‘Pack it, Store it, Donate it’ program to continue after successful pilot

Samantha Ye

OnSpec Video

After a successful first year, Colorado State University will be officializing their move-out homeless donations program — though under a new name.

Ad

Previously called “Take It Or Leave It,” the renamed program “Pack it, Store it, Donate it” is the education and donation program for those moving out of the dorms at the end of the year.

Students are encouraged to either pack their belongings to take with them, store certain goods with CSU’s storage options or donate unwanted items to agencies for homeless populations.

The program’s educational component recommends students reuse, buy secondhand or rent items instead of always purchasing them new.

In the past, CSU sold items left behind in a massive tent sale. The proceeds went back to the Eco Leaders, a peer education program in the residence halls, and Aggie Village, who encourage environmentally-responsible behaviors.

Over time, however, Sustainability Coordinator for Housing & Dining Services Kirstie Tedrick said the sale grew too huge to be manageable. So, they looked for a small-scale program that would still divert the same amount of material from the landfill.

Ultimately, the Eco Leaders came up with the idea to donate 100% of the material back into the community, Tedrick said.

The University piloted the program in spring 2018. Over 32,000 pounds of product valued at $235,000 were donated and distributed to 50 different organizations around the state, program directors estimated.

“We got so much positive feedback,” Tedrick said. “It was very heartwarming to see all the nonprofits and charities come through … and I bet this year we’ll have even more participate.”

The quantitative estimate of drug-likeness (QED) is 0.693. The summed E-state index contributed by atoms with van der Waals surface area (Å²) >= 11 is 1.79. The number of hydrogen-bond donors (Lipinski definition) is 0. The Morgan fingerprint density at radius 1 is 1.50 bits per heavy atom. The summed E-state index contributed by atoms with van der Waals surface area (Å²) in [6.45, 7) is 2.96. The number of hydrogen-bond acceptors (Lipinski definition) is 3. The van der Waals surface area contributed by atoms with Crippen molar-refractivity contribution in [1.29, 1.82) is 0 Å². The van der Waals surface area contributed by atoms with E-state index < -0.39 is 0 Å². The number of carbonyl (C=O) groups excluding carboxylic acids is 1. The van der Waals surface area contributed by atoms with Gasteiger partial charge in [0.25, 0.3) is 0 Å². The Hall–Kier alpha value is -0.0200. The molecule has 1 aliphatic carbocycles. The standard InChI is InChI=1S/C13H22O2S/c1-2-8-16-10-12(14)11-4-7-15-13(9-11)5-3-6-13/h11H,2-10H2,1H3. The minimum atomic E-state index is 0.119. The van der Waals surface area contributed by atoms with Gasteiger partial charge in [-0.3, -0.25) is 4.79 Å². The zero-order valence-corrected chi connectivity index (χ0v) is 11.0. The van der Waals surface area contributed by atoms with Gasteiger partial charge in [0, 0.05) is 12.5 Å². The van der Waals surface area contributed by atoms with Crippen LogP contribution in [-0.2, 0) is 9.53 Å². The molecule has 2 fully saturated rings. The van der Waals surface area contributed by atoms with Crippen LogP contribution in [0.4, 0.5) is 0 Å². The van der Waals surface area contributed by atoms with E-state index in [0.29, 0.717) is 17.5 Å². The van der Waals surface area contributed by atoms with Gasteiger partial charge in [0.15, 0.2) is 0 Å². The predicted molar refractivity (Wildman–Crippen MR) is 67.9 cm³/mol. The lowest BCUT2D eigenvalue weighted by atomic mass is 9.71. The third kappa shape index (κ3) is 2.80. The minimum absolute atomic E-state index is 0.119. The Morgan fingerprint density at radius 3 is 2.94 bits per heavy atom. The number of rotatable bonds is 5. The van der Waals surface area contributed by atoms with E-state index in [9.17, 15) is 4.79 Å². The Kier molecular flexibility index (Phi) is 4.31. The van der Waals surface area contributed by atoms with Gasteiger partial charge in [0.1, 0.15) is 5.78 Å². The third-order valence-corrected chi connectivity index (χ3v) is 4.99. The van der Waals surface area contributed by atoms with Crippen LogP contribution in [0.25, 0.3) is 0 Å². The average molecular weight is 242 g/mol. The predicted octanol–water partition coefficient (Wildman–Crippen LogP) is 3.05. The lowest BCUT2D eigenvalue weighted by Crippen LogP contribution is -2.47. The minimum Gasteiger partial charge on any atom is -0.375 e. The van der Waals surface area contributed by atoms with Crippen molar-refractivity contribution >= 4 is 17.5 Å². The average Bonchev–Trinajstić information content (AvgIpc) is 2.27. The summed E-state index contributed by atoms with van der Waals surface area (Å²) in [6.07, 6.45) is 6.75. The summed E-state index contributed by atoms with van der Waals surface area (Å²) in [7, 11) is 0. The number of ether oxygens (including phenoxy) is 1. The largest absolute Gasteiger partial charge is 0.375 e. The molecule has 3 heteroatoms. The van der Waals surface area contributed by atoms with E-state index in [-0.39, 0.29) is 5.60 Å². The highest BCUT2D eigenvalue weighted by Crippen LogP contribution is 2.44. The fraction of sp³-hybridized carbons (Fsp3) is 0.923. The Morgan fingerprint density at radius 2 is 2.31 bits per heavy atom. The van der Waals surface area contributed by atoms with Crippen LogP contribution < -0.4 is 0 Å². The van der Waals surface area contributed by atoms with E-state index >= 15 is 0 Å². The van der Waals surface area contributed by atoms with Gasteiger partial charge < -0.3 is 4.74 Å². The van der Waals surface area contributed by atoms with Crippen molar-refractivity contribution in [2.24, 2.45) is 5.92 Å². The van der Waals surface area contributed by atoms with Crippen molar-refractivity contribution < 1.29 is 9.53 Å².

Pilot program first-year:
32,000 pounds of donated materials
Total donation value of $235,000
50 organizations across the state benefited

This year, the program will continue much the same way, albeit with some different marketing. CSU will again partner with Homeward Alliance, a local agency specializing in homelessness resources and prevention.

Homeward Alliance helps collect, sort and distribute the donated material through a network of agencies, all of which also support communities experiencing or that have recently experienced homelessness, said David Rout, program director. The donations are first distributed locally and then to outside agencies.

Ad

“Just being able to collect such a huge amount of supplies in a short period of time that are literally life-saving for the people we serve, but also (making) sure that products that are perfectly usable are not getting wasted and the environmental impact of a thing like this can be substantial,” Rout said.

Even a small donation helps a person’s journey toward escaping homelessness and achieving stability, Rout said. Homeward Alliance alone serves about 5,000 people, but once the other agencies who are benefiting from the donations are factored in, CSU’s impact is enormous, Rout said.

map of donation truck locations
In the “Pack it, Store it, Donate it” move-out program, students moving out of the residence halls can donate their unwanted supplies to nonprofits and charities. Different collection trucks will be stationed around residence halls from May 13-17. (Image courtesy of Kirstie Tedrick)

Many of last year’s donations were high quality, with much of it being clothes, Tedrick said. Supplies such as warm outerwear, backpacks and other outdoor gear were especially impactful. The program will also accept household appliances and other essentials like cleaning supplies. They will not accept large furniture such as futons or anything made of glass.

This year, students can bring their unwanted supplies that are still in good condition to different collection trucks stationed around residence halls during finals week.

Eco Leaders will help staff the trucks during limited hours, but anyone can volunteer to help organize the items. Sign-up is available online.

Tedrick said they expect the donations will increase from last year. While part of the program is educating students to be aware of how much they buy in the first place, increasing enrollments means the amount left behind steadily increases every year, Tedrick said.

Although Tedrick would love to see that amount drop for sustainability reasons, she said it is still amazing to be able to give back to the community.

“The shift to donating everything that we collect — it’s just such an amazing thing to see all these nonprofits and charities come and pick up and how appreciative they are,” Tedrick said. “It makes you very happy to be able to contribute like that, especially for the sheer amount of material that you get.”

Samantha Ye can be reached at news@collegian.com or on Twitter @samxye4.